The popularity of plantation forests is serious business. The total land area for these forests has increased from 100 million hectare in 1990 to 140 million hectares in 2005. If you think these forests are only located in tropical areas, think again. I can show you large areas of the Federal State of Brandenburg in Germany, for example, that grow vast quantities of plantation pine. Asia, Europe and then North America are those areas with the largest number of plantations. This book includes a large number of useful statistics and graphics about the world’s forests and plantation forestry. Many of these references are right up to date within the last year or two.
Since forests are assigned an inappropriate value in terms of market value, their current destruction and degradation are improperly understood in terms of value, thereby impacted the value of plantation forests. The authors point out that indicators are necessary for understanding the value of goods and services relative to one of four categories.
As the book shifts to discuss the impacts of plantations and water, an extensive discussion about the hydrological cycle and forests arises. The book describes ongoing research into forest water relationships.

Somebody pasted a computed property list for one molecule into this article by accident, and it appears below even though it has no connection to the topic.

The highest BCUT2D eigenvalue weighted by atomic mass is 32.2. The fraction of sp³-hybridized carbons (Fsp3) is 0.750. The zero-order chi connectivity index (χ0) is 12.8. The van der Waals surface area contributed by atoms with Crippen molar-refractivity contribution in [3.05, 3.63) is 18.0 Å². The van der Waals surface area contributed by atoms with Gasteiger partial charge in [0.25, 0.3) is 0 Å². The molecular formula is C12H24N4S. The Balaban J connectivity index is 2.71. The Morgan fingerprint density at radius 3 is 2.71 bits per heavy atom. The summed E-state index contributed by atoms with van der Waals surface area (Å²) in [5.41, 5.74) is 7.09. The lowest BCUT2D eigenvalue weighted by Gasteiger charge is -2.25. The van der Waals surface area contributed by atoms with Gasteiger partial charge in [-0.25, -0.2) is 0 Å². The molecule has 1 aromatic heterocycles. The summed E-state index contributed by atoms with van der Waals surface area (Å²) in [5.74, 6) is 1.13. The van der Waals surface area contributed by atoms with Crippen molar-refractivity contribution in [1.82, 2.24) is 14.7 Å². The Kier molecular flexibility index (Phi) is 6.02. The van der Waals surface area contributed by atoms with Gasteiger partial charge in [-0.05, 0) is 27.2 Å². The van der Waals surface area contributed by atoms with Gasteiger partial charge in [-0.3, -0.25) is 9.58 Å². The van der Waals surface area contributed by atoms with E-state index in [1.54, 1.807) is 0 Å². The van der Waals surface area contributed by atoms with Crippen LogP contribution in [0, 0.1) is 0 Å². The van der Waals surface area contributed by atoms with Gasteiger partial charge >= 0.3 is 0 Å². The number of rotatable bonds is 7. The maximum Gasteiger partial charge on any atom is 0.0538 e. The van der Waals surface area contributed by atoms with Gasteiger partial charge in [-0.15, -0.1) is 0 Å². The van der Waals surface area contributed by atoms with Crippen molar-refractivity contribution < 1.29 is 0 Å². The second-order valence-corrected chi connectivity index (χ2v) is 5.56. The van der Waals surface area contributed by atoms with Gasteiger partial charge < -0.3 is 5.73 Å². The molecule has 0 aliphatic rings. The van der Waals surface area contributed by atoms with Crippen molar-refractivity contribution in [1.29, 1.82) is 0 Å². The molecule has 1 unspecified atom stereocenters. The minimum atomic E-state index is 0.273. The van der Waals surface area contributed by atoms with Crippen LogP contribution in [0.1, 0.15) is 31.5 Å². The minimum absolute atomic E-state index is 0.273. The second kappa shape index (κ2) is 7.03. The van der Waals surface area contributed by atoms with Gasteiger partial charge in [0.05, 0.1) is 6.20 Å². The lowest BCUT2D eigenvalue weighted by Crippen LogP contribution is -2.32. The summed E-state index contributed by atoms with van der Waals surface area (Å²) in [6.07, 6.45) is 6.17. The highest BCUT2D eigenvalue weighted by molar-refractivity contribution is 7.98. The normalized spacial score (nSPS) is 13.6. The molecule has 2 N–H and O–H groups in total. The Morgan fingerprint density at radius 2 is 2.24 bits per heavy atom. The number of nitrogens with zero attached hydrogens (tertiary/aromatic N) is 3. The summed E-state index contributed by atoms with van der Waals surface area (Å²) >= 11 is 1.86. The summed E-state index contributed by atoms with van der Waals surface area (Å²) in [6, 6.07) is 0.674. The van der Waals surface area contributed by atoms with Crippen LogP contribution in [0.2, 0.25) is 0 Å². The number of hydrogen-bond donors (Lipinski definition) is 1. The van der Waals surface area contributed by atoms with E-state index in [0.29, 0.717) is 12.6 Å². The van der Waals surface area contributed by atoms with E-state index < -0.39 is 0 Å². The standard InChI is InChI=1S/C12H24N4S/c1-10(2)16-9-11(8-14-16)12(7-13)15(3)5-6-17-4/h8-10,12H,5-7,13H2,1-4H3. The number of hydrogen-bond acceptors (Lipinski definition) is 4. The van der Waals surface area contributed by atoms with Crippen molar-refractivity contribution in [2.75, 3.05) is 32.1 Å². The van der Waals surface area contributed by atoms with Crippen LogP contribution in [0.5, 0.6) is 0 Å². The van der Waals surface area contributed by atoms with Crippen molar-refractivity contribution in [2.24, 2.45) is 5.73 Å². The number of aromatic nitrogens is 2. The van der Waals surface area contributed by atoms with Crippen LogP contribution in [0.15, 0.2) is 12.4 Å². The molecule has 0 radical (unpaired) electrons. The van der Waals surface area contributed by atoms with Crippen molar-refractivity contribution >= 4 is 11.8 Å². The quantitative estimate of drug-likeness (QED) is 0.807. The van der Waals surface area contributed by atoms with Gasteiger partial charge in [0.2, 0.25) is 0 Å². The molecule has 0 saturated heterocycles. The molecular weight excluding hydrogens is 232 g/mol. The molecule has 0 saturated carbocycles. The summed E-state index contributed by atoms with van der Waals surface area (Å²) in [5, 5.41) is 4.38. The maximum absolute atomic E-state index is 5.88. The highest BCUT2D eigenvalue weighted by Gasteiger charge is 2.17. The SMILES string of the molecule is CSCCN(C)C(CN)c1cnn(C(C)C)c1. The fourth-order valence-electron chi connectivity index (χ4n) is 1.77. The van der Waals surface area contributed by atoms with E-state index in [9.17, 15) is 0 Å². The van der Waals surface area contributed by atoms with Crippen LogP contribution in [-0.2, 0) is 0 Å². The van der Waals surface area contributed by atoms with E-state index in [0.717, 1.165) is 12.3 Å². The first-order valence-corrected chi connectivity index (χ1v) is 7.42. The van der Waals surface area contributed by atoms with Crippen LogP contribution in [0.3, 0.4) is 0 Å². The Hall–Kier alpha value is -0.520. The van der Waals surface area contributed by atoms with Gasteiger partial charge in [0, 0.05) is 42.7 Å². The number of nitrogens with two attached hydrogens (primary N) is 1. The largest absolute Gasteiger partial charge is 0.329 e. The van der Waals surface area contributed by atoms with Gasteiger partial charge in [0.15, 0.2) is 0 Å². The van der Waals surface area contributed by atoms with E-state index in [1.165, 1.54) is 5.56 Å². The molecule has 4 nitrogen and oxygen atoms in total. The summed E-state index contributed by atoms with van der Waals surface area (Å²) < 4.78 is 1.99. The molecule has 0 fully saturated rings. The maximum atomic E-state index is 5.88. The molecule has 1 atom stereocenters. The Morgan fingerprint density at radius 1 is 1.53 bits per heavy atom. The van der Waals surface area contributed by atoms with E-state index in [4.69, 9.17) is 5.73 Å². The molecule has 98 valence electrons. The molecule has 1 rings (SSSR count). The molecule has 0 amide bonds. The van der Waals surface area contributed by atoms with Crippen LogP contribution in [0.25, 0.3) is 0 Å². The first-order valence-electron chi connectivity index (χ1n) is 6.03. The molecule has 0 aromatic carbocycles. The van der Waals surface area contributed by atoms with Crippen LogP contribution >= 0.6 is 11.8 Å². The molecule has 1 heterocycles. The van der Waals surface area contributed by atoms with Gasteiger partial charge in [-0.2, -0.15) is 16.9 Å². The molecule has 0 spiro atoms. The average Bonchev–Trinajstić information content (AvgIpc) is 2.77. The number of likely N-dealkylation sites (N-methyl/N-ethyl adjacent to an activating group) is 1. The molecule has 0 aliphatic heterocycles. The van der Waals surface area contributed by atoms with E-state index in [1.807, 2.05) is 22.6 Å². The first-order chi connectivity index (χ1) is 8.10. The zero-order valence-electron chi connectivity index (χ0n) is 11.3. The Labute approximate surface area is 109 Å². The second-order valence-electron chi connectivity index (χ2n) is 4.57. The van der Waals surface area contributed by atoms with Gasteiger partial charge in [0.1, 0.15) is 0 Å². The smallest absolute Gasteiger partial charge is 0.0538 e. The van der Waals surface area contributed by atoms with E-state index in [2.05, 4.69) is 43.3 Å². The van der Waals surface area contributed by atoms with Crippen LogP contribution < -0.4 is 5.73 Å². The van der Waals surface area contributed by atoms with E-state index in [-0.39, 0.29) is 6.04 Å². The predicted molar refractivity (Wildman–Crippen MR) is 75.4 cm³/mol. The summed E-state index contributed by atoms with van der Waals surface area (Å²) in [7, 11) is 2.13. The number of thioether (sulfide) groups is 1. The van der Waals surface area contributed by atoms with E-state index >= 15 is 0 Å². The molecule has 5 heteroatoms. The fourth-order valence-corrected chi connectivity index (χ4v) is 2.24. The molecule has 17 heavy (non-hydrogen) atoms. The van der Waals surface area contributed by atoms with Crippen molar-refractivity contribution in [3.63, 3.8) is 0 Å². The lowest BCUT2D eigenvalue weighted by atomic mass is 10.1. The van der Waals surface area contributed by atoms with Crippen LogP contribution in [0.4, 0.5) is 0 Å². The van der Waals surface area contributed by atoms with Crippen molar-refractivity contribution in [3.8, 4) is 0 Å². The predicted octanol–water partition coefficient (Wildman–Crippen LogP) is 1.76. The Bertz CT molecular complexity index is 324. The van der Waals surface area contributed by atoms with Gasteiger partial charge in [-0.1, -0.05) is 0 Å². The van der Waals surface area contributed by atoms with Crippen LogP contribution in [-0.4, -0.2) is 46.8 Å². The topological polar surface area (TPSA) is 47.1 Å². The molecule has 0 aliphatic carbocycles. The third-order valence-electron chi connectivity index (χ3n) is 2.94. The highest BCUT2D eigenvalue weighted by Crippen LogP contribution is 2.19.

Since world forested area is declining, although plantation area is increasing, this needs to be explained in terms of native forests giving way to outright destruction along with conversion to plantation status. This imposes a change in terms of functional value for biodiversity upon these areas because native forests are usually considered to have greater biodiversity values. The challenge the book describes is in terms of silvicultural management strategies for maintaining biodiversity in plantation forests. As a consequence biodiversity values are explored and discussed, and multi-scaled plans presented. I did find it different that the chapter on silvicultural operations extended 30 pages, but also followed with 10 pages.
An issue that is often discussed today pertains to small-grower contributions toward offsetting carbon. This is often seen as a means to increase forest capacity while providing small growers with market opportunities to increase their standards of living. This book does an admirable job of describing small-grower contributions and how governance and donors fit into these types of schemes.